Volume 40 number 1 (2012)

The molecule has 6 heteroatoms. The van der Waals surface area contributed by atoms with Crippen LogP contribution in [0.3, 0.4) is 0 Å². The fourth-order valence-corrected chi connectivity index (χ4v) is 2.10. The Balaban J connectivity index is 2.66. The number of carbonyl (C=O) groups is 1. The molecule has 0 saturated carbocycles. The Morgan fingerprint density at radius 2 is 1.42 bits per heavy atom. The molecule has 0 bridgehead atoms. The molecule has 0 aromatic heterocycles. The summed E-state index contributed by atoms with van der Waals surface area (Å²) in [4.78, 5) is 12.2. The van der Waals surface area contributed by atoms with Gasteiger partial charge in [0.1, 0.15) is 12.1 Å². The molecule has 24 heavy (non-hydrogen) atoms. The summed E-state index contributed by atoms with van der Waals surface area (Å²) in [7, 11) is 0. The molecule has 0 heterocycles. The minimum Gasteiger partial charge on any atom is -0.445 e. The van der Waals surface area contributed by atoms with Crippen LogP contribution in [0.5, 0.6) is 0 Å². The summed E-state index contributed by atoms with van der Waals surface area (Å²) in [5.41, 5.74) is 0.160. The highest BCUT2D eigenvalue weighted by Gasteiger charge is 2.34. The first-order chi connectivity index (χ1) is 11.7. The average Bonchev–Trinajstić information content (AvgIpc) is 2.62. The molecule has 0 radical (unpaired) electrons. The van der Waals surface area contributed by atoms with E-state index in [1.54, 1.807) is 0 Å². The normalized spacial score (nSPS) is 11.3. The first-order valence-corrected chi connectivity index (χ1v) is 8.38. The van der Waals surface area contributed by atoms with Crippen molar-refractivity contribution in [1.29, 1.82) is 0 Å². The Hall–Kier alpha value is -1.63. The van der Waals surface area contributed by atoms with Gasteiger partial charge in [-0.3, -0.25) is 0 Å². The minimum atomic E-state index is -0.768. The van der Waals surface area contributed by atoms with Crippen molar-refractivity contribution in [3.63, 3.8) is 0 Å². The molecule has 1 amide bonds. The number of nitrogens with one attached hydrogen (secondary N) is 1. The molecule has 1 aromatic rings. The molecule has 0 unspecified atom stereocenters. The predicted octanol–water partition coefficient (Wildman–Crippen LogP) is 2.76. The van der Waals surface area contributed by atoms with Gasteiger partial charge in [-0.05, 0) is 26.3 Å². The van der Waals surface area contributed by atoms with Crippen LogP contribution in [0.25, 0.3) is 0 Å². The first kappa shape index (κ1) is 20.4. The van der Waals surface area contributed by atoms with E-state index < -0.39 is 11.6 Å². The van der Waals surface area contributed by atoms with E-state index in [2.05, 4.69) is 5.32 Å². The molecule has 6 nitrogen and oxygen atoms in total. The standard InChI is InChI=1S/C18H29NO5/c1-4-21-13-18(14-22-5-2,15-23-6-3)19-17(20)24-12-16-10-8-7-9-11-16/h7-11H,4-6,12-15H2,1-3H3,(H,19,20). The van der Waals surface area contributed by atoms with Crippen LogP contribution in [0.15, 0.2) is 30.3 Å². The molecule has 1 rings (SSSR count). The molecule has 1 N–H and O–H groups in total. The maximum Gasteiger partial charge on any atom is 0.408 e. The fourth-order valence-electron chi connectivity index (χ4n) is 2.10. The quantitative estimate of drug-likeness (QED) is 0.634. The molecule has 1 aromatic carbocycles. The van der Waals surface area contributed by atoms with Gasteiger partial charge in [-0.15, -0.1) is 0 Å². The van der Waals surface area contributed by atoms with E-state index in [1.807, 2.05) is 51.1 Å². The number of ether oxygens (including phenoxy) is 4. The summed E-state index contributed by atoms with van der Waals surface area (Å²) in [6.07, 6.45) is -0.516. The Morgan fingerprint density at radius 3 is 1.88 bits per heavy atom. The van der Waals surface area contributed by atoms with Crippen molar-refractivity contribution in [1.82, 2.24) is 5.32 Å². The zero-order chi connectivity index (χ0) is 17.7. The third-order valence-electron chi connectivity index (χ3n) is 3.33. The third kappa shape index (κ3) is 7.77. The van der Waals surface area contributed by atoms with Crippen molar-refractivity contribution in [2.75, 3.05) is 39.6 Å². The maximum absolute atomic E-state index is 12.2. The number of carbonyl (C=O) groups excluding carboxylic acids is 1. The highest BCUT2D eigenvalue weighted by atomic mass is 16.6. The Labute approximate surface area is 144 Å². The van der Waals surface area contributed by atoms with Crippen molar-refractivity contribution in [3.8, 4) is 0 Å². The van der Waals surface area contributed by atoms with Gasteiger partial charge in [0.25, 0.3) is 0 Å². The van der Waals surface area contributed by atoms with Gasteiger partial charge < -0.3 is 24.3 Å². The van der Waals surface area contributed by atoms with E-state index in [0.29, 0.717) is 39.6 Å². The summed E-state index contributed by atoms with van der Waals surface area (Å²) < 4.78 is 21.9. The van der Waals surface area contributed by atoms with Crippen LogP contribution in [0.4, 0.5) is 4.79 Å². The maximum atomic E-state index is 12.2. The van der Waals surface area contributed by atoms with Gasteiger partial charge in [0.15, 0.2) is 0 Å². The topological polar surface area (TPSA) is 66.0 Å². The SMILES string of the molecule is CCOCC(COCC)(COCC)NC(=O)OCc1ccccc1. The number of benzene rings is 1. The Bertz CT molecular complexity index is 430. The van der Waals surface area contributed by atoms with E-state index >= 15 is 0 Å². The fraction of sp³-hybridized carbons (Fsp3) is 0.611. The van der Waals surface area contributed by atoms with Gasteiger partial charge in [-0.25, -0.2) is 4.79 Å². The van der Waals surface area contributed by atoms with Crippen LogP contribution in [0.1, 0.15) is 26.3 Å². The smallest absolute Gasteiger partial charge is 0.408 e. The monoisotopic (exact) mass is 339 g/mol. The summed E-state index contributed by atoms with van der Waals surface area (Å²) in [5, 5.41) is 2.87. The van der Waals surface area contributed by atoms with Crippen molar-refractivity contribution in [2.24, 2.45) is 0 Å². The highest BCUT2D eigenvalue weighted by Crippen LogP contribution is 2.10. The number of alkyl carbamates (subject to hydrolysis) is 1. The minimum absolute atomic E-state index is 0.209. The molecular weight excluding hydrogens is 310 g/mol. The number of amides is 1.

The R Coronae Borealis (RCB) stars are rare hydrogen-deficient, carbon-rich, supergiants, best known for their spectacular declines in brightness at irregular intervals. Efforts to discover more RCB stars have more than doubled the number known in the last few years and they appear to be members of an old, bulge population. Two evolutionary scenarios have been suggested for producing an RCB star, a double degenerate merger of two white dwarfs, or a final helium shell flash in a planetary nebula central star. The evidence pointing toward one or the other is somewhat contradictory, but the discovery that RCB stars have large amounts of O^18 has tilted the scales towards the merger scenario. If the RCB stars are the product of white dwarf mergers, this would be a very exciting result since RCB stars would then be low-mass analogs of type Ia supernovae. The predicted number of RCB stars in the Galaxy is consistent with the predicted number of He/CO WD mergers. But, so far, only about sixty-five of the predicted 5,000 RCB stars in the Galaxy have been discovered. The mystery has yet to be solved.